# Documentation

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# dummyvar

Create dummy variables

## Syntax

```D = dummyvar(group) ```

## Description

`D = dummyvar(group)` returns a matrix `D` containing zeros and ones, whose columns are dummy variables for the grouping variable `group`. Columns of `group` represent categorical predictor variables, with values indicating categorical levels. Rows of `group` represent observations across variables.

`group` can be a numeric vector or categorical column vector representing levels within a single variable, a cell array containing one or more grouping variables, or a numeric matrix or cell array of categorical column vectors representing levels within multiple variables. If `group` is a numeric vector or matrix, values in any column must be positive integers in the range from `1` to the number of levels for the corresponding variable. In this case, `dummyvars` treats each column as a separate numeric grouping variable. With multiple grouping variables, the sets of dummy variable columns are in the same order as the grouping variables in `group`.

The order of the dummy variable columns in `D` matches the order of the groups defined by `group`. When `group` is a categorical vector, the groups and their order match the output of the `getlabels(group)` method. When `group` is a numeric vector, `dummyvar` assumes that the groups and their order are `1:max(group)`. In this respect, `dummyvars` treats a numeric grouping variable differently than `grp2idx`.

If `group` is n-by-p, `D` is n-by-S, where S is the sum of the number of levels in each of the columns of `group`. The number of levels s in any column of `group` is the maximum positive integer in the column or the number of categorical levels. Levels are considered distinct if they appear in different columns of `group`, even if they have the same value. Columns of `D` are, from left to right, dummy variables created from the first column of `group`, followed by dummy variables created from the second column of `group`, etc.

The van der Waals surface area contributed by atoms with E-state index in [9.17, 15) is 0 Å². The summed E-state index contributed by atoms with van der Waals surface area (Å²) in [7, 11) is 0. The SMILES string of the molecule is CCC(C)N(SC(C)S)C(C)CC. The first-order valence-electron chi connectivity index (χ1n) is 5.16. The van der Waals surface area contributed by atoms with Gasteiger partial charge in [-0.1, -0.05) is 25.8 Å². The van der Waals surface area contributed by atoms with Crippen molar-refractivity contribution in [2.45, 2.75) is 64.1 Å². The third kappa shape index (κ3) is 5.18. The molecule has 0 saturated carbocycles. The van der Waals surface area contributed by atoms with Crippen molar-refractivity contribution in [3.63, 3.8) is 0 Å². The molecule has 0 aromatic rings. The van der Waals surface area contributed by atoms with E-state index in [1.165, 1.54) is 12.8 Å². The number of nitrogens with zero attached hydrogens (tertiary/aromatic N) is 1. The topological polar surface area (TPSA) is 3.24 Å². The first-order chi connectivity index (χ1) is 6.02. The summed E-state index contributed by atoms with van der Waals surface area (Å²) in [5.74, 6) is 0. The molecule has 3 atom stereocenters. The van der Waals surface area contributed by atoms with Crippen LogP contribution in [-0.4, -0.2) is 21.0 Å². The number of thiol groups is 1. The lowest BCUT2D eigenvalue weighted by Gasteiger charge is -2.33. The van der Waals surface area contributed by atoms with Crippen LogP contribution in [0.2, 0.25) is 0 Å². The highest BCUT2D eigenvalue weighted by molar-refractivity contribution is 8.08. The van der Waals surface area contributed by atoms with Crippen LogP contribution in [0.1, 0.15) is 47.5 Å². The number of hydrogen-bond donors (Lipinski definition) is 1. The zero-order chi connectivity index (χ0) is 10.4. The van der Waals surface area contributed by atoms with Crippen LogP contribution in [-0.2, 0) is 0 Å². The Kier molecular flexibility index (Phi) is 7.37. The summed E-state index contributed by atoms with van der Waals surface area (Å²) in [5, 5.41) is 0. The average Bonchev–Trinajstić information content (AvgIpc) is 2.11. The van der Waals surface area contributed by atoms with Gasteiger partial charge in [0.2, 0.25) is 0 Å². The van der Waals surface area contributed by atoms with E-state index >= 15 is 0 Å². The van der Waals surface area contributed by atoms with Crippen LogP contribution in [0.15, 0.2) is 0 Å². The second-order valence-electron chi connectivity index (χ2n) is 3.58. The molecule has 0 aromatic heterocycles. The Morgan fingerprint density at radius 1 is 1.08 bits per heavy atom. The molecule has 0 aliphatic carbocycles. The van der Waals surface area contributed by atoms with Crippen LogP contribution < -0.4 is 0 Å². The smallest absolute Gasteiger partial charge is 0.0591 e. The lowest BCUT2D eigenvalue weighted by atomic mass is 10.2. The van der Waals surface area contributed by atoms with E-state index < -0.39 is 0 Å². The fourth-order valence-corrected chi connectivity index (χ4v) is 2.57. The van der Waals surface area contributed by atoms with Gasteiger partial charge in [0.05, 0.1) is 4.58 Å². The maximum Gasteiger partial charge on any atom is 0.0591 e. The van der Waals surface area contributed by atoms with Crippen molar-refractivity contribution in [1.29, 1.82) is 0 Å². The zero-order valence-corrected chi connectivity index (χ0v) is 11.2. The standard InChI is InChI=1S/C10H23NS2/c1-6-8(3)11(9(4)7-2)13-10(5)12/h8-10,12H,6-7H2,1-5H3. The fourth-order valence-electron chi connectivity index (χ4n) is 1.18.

`dummyvar` treats `NaN` values or undefined categorical levels in `group` as missing data and returns `NaN` values in `D`.

Dummy variables are used in regression analysis and ANOVA to indicate values of categorical predictors.

### Note

If a column of 1s is introduced in the matrix `D`, the resulting matrix `X = [ones(size(D,1),1) D]` will be rank deficient. The matrix `D` itself will be rank deficient if `group` has multiple columns. This is because dummy variables produced from any column of `group` always sum to a column of 1s. Regression and ANOVA calculations often address this issue by eliminating one dummy variable (implicitly setting the coefficients for dropped columns to zero) from each group of dummy variables produced by a column of `group`.

## Examples

Suppose you are studying the effects of two machines and three operators on a process. Use `group` to organize predictor data on machine-operator combinations:

```machine = [1 1 1 1 2 2 2 2]'; operator = [1 2 3 1 2 3 1 2]'; group = [machine operator] group = 1 1 1 2 1 3 1 1 2 2 2 3 2 1 2 2```

Use `dummyvar` to create dummy variables for a regression or ANOVA calculation:

```D = dummyvar(group) D = 1 0 1 0 0 1 0 0 1 0 1 0 0 0 1 1 0 1 0 0 0 1 0 1 0 0 1 0 0 1 0 1 1 0 0 0 1 0 1 0```

The first two columns of `D` represent observations of machine `1` and machine `2`, respectively; the remaining columns represent observations of the three operators.